19-safetygear-primitive

Safety equipment is primitive and an impediment to workers.

Well-designed, user-centred gear suitable for a range of use-cases is needed. Failure to use gear is seen purely as a behavioural problem but gear is not suited for the nature of work.

Not suited for Indian context:

Difficult to work with gear in humid conditions.

No adaptability:

Most types of gear are borrowed from other occupations, not modified for their use in sanitation and even within sanitation, same gear provided for different types of work (e.g. sewer cleaning requiring gear that allows for dexterous work, not needed in other types of work).

Impede dexterity:

Ill-fitting and poor quality gear does not allow workers to perform tasks, leads to loss of grip (e.g., gum boots make it difficult for workers to wade through sludge).

Lack of formal culture of safety

Low benchmark:

Gear provided is limited and doesn’t match guidelines, even presence of one item (such as a glove) is counted as gear.

Incentivise innovation in safety gear; create accountability around use of gear.

This insight applies to all types of unsafe sanitation work:

What this entails: Unblocking and cleaning sewer and wastewater drains

Frequency: Complaint-based, seasonal (rainy season) and occasionally for preventive maintenance

Location: Urban areas

What this entails: Emptying, collection and transport of human waste from septic tanks on an on-demand basis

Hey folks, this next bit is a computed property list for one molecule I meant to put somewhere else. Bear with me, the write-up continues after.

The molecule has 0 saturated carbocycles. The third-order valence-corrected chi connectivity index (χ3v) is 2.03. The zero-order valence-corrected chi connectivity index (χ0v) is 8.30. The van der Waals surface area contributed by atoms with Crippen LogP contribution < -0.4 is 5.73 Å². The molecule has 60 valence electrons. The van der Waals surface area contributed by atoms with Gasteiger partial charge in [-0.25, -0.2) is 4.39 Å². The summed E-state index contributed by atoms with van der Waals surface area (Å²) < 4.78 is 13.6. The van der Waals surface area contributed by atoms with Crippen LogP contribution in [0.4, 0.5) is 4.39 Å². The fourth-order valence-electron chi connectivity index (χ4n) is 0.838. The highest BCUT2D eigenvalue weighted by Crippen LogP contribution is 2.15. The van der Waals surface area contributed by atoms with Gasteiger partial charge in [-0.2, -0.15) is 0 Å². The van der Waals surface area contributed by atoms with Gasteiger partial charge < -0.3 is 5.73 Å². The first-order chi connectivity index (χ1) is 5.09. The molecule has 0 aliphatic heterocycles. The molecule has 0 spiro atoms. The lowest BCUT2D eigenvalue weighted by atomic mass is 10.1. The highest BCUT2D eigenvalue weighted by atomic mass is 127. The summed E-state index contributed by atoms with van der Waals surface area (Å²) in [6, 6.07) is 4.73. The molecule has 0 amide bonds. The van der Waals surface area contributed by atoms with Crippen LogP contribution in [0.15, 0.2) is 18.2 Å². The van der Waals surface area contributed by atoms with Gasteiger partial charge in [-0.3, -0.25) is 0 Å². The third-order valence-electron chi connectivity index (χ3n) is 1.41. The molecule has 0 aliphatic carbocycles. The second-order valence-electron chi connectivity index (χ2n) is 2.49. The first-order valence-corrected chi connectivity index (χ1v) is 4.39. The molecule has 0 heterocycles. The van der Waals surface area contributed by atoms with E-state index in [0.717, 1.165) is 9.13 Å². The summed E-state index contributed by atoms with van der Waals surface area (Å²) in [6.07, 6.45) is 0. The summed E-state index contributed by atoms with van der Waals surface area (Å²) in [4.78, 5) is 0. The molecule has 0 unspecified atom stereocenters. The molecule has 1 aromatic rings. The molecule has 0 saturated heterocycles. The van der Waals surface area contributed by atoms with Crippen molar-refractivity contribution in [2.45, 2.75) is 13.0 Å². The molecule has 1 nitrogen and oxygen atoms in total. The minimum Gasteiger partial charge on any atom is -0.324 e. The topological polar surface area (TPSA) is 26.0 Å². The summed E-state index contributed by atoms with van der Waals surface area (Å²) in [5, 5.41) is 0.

Frequency: De-sludging frequency varies greatly, ranging from 6 months to 10-15 years

LocationPrimarily urban, mostly unplanned localities

What this entails: Cleaning faecal matter from railway tracks and platforms,railway toilets and platform toilets

Frequency: several times a day

Location: Rail network and railway stations

What this entails: Emptying of dry/single-pit latrines primarily in rural areas; daily collection and transport/emptying of fecal matter

LocationPrimarily rural

What this entails: Maintaining and operating sewage and faecal sludge treatment plants on a daily basis

LocationUrban, across the ~527 STPs/FSTPs in India

What this entails: Maintaining public/community toilets (often insanitary) on a daily basis

Location: Rural and urban CTCs, mostly in slums; public convenience shelters

What this entails: Operating and maintaining school toilets on a daily basis

LocationSchools – rural and urban

What this entails: Cleaning open drains and road sweeping, often encountering fecal matter due to open defecation and insanitary latrines connected to drains

LocationUrban – drains alongside roads

What this entails: Cleaning toilets in middle-high income households/institutions, encountering insanitary conditions at times

LocationUrban areas

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